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17 killed, 118 injured in south China hailstorm

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posted on Apr, 17 2011 @ 09:22 PM

17 killed, 118 injured in south China hailstorm

Photo taken on April 17, 2011, shows a wire pole which fell down in a wind storm in an industrial zone in Foshan City of south China's Guangdong Province, April 17, 2011. (Xinhua/Chen Binghui)

GUANGZHOU, April 18 (Xinhua) -- At least 17 people were killed and 118 injured in south China's Guangdong Province as of Monday after hailstones, cloudburst and strong wind ravaged the region, flood control authorities said.

Gales as strong as 45.5 meters per second, accompanied by hailstorm and lashing rain battered cities including Guangzhou, Foshan, Zhaoqing and Dongguan on Sunday, a spokesman with the province's flood control headquarters said.

The victims were mostly killed by walls and work sheds collapsed in strong wind, as well as objects that fell from buildings, he said.

Article Source

The weather as of late is getting quite extreme. Mid-west US weather and now this... interesting times indeed.
edit on 4/17/2011 by UberL33t because: text size tag is inoperable

posted on Apr, 17 2011 @ 09:37 PM
Crazy weather going on, that is for sure!

posted on Apr, 17 2011 @ 09:45 PM
Is this abnormal or rare weather for that region?

It's significant if so.

posted on Apr, 17 2011 @ 09:52 PM
reply to post by kaffemoka

Well I found this article that may back up the recent oddities in China's weather anyway.

Extreme weather in China shows reality of climate change

The number of extreme weather events in China has been increasing since 2000. These include extremely high and low temperatures, rainstorms and typhoons, writes Xinhua.

The past 12 months saw the most instances of extreme weather in a decade, according to China's meteorological authority.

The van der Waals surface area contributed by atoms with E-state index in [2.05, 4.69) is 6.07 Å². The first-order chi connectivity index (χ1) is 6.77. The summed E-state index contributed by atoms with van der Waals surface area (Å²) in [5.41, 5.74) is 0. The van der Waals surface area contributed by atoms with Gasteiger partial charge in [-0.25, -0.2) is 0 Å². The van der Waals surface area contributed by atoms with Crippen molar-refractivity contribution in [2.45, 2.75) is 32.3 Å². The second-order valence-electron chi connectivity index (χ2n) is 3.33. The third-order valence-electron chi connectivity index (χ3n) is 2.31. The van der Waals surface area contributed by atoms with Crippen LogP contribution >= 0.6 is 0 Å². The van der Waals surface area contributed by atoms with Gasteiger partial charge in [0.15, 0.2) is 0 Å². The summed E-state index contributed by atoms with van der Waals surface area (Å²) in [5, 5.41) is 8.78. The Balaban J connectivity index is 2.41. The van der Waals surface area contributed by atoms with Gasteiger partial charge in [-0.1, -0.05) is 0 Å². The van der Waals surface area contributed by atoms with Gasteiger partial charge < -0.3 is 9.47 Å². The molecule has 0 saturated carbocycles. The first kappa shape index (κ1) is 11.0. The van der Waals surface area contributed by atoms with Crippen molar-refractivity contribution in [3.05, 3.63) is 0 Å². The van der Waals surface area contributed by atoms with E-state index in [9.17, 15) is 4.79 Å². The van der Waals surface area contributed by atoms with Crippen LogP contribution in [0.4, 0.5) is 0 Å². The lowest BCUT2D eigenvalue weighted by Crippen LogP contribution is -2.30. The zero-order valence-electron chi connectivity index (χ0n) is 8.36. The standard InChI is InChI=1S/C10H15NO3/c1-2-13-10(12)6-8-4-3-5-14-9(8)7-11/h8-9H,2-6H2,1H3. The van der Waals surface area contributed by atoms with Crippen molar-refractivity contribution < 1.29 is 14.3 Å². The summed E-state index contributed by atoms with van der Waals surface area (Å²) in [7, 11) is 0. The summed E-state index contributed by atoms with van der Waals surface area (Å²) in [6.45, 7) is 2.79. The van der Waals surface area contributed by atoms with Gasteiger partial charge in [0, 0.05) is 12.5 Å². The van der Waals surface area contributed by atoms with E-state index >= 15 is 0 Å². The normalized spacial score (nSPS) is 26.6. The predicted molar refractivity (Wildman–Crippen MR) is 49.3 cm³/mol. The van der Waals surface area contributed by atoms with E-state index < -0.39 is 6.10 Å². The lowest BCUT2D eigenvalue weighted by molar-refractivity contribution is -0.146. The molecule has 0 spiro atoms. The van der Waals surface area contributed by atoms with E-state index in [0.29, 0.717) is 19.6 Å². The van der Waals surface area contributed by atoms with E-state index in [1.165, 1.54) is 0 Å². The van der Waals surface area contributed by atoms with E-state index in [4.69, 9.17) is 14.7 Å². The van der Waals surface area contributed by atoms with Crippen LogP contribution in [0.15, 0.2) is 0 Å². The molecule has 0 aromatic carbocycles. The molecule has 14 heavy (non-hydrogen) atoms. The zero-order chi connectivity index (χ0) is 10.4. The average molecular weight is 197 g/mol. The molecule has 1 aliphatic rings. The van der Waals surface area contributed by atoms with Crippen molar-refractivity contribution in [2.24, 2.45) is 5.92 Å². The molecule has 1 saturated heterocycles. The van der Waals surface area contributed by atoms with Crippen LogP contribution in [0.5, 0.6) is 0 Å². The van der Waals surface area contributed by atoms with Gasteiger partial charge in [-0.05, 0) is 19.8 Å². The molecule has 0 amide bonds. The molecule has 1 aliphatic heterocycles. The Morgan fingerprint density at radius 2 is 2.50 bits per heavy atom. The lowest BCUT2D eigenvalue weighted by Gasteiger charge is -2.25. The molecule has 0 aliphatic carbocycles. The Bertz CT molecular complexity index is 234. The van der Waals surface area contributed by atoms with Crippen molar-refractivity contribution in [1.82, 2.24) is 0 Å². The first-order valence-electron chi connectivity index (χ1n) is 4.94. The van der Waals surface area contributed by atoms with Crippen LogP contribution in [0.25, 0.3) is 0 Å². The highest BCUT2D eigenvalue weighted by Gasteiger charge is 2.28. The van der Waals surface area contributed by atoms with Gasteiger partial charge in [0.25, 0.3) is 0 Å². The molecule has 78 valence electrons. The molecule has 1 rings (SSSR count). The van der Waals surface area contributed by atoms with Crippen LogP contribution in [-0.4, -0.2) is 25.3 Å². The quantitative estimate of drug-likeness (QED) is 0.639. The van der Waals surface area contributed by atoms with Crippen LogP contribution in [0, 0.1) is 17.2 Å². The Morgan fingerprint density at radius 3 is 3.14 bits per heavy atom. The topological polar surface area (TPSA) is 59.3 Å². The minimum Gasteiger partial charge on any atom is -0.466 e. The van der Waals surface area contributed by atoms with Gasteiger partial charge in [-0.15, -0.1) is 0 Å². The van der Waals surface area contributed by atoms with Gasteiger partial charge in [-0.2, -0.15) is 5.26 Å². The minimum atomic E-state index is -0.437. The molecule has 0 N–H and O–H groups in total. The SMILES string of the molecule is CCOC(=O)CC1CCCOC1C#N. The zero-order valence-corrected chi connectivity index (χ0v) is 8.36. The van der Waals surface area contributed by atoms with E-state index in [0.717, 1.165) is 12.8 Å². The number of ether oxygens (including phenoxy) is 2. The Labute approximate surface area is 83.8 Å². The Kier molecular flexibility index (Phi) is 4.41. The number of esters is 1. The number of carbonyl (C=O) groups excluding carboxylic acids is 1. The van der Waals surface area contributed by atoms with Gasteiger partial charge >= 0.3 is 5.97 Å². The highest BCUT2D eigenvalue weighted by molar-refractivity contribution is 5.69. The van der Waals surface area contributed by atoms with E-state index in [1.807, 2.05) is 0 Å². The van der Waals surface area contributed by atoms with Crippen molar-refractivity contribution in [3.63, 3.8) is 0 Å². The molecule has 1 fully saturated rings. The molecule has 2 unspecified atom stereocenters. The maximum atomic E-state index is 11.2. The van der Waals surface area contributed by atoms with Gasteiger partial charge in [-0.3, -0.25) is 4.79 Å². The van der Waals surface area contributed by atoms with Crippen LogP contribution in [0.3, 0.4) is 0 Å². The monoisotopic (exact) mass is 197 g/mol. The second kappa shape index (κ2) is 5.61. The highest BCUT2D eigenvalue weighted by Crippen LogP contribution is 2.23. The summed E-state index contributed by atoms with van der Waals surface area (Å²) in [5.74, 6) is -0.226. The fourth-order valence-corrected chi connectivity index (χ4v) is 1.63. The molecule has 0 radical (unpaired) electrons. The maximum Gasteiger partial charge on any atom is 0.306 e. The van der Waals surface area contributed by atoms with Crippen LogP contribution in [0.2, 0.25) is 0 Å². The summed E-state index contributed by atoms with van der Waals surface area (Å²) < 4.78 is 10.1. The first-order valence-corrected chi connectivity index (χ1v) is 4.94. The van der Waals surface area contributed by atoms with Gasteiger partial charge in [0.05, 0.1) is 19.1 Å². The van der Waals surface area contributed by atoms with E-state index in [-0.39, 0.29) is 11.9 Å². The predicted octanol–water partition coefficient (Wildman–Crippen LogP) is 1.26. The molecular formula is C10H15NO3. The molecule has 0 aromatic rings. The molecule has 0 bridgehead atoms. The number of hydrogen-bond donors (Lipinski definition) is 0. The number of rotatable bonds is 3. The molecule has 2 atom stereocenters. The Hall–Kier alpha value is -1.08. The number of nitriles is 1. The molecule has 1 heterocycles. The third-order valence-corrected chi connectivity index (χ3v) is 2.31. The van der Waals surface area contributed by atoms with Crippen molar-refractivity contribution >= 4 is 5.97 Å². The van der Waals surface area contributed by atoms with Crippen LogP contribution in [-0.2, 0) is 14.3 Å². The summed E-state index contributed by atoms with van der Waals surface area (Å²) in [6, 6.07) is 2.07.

The country witnessed the most number of such events and suffered the most serious consequences in 2010, China Meteorological Administration (CMA) said this week at a news conference.

This summer, the average highest temperature across China was the highest since 1961, with an average 9.7 days with the highest temperature at or above 35 degrees Celsius, 3.5 days more than in previous years.

Extreme rainstorms followed the hot weather. Ninety-seven weather stations around China reported record-breaking daily rainfall, and 133 stations broke their annual records. Only seven record-breaking daily rainfall figures were reported from 2000 to 2009.

Moreover, more than half of the tropical hurricanes formed typhoons and hit coastal regions in East and South China, marking the highest landfall ratio in history.

"In the past 12 months, we experienced extreme weather more often than in any other year in the past decade. And global warming was largely to blame," said Chen Zhenlin, director of the emergency response, disaster mitigation and public services department under the CMA.

"The common point of these extreme weather events was their close connection to rain, which results from climate change," Chen said.

This event would just be one more notch in that belt so to speak.

posted on Apr, 17 2011 @ 11:47 PM
Found this article as well that was written in 07, seems to be a little more indepth as to the causes of China's extreme weather even if just a speculative approach.

The Pew Center is not a meteorological center and we are not able to offer a direct explanation of the development of individual weather events. However, what is happening in China seems to fit a larger pattern of frequent extreme weather events in other parts of the world

The "larger pattern" portion of this is what sticks out to me with the current weather patterns that are being experienced presently.

Full Article
edit on 4/17/2011 by UberL33t because: link to article

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